In an embodiment, sinusoids may be detected using an analog filter bank implemented with switched capacitor techniques on standard CMOS VLSI processes that employs an FFT-like “butterfly” topology. The die area required for such an implementation is typically a function of the square of the number of channels, meaning that a 64-channel filter bank using the same technology would require only 1/256th of the die area of the 1024-channel version. In an embodiment, the complete receive system for the low-latency touch sensor is implemented on a plurality of VLSI dies, including an appropriate set of filter banks and the appropriate amplifiers, switches, energy detectors, etc. In an embodiment, the complete receive system for the low-latency touch sensor is implemented on a single VLSI die, including an appropriate set of filter banks and the appropriate amplifiers, switches, energy detectors, etc. In an embodiment, the complete receive system for the low-latency touch sensor is implemented on a single VLSI die containing n instances of an n-channel filter bank, and leaving room for the appropriate amplifiers, switches, energy detectors, etc.
Generating the transmit signals (e.g., sinusoids) in a low-latency touch sensor is generally less complex than detection, principally because each row requires the generation of a single signal while the column receivers have to detect and distinguish between many signals. In an embodiment, sinusoids can be generated with a series of phase-locked loops (PLLs), each of which multiply a common reference frequency by a different multiple.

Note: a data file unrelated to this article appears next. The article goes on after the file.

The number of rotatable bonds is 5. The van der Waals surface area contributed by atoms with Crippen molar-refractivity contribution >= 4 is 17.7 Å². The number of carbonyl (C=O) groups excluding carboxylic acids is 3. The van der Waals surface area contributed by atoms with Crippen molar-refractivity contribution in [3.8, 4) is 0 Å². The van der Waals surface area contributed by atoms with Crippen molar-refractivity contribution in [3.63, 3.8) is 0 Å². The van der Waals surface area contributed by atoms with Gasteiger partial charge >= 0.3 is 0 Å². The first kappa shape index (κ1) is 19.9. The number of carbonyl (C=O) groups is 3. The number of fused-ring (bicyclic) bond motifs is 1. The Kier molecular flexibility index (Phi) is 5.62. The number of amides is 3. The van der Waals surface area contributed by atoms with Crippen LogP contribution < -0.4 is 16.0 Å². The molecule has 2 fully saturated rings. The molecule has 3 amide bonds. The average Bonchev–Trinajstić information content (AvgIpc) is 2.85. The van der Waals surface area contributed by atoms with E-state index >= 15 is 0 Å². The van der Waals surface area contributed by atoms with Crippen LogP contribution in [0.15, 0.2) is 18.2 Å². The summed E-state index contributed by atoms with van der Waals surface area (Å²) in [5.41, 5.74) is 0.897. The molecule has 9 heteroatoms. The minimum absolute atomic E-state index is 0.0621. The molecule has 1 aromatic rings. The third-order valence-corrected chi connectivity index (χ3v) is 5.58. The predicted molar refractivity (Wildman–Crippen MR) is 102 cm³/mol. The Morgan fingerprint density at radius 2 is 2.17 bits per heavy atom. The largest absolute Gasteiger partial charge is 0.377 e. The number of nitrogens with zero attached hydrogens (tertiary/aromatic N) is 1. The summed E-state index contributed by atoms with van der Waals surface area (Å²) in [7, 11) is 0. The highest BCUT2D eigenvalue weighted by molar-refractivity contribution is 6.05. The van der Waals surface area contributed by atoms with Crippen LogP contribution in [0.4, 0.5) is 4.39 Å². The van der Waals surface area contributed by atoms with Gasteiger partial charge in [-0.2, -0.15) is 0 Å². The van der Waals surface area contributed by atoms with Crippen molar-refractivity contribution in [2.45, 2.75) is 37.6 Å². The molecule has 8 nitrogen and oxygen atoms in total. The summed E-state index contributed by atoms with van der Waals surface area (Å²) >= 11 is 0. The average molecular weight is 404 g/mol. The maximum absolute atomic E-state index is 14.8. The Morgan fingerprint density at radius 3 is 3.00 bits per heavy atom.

In an embodiment, the low-latency touch sensor design does not require that the transmitted sinusoids are of very high quality, but rather, accommodates transmitted sinusoids that have more phase noise, frequency variation (over time, temperature, etc.), harmonic distortion and other imperfections than may usually be allowable or desirable in radio circuits. In an embodiment, the large number of frequencies may be generated by digital means and then employ a relatively coarse analog-to-digital conversion process. As discussed above, in an embodiment, the generated row frequencies should have no simple harmonic relationships with each other, any non-linearities in the described generation process should not cause one signal in the set to “alias” or mimic another.